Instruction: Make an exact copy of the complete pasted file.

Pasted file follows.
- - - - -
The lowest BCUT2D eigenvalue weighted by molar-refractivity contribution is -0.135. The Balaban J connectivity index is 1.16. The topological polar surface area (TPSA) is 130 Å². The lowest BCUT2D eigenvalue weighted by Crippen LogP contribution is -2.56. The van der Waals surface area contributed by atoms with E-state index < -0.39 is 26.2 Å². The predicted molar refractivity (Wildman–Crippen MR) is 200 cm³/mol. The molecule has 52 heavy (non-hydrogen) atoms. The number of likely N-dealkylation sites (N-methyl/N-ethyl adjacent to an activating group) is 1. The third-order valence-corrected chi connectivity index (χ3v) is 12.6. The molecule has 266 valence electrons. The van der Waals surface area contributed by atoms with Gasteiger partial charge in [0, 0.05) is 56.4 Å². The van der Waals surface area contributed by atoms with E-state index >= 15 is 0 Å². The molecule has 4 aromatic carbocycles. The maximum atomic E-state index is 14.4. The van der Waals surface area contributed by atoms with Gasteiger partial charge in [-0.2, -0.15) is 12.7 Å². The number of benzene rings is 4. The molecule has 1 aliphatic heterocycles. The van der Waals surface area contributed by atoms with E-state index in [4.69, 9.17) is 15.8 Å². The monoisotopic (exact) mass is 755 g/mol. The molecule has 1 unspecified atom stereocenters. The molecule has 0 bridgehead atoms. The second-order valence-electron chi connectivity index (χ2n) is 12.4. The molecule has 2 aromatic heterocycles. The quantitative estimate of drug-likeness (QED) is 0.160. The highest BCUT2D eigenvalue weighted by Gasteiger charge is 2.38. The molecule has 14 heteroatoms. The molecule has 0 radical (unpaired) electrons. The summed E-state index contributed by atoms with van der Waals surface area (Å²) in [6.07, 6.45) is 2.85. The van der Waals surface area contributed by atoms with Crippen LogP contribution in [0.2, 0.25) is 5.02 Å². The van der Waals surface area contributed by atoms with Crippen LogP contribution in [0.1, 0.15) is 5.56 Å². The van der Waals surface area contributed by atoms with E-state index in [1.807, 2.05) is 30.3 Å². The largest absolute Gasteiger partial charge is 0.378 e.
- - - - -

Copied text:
The lowest BCUT2D eigenvalue weighted by molar-refractivity contribution is -0.135. The Balaban J connectivity index is 1.16. The topological polar surface area (TPSA) is 130 Å². The lowest BCUT2D eigenvalue weighted by Crippen LogP contribution is -2.56. The van der Waals surface area contributed by atoms with E-state index < -0.39 is 26.2 Å². The predicted molar refractivity (Wildman–Crippen MR) is 200 cm³/mol. The molecule has 52 heavy (non-hydrogen) atoms. The number of likely N-dealkylation sites (N-methyl/N-ethyl adjacent to an activating group) is 1. The third-order valence-corrected chi connectivity index (χ3v) is 12.6. The molecule has 266 valence electrons. The van der Waals surface area contributed by atoms with Gasteiger partial charge in [0, 0.05) is 56.4 Å². The van der Waals surface area contributed by atoms with E-state index >= 15 is 0 Å². The molecule has 4 aromatic carbocycles. The maximum atomic E-state index is 14.4. The van der Waals surface area contributed by atoms with Gasteiger partial charge in [-0.2, -0.15) is 12.7 Å². The number of benzene rings is 4. The molecule has 1 aliphatic heterocycles. The van der Waals surface area contributed by atoms with E-state index in [4.69, 9.17) is 15.8 Å². The monoisotopic (exact) mass is 755 g/mol. The molecule has 1 unspecified atom stereocenters. The molecule has 0 bridgehead atoms. The second-order valence-electron chi connectivity index (χ2n) is 12.4. The molecule has 2 aromatic heterocycles. The quantitative estimate of drug-likeness (QED) is 0.160. The highest BCUT2D eigenvalue weighted by Gasteiger charge is 2.38. The molecule has 14 heteroatoms. The molecule has 0 radical (unpaired) electrons. The summed E-state index contributed by atoms with van der Waals surface area (Å²) in [6.07, 6.45) is 2.85. The van der Waals surface area contributed by atoms with Crippen LogP contribution in [0.2, 0.25) is 5.02 Å². The van der Waals surface area contributed by atoms with Crippen LogP contribution in [0.1, 0.15) is 5.56 Å². The van der Waals surface area contributed by atoms with E-state index in [1.807, 2.05) is 30.3 Å². The largest absolute Gasteiger partial charge is 0.378 e.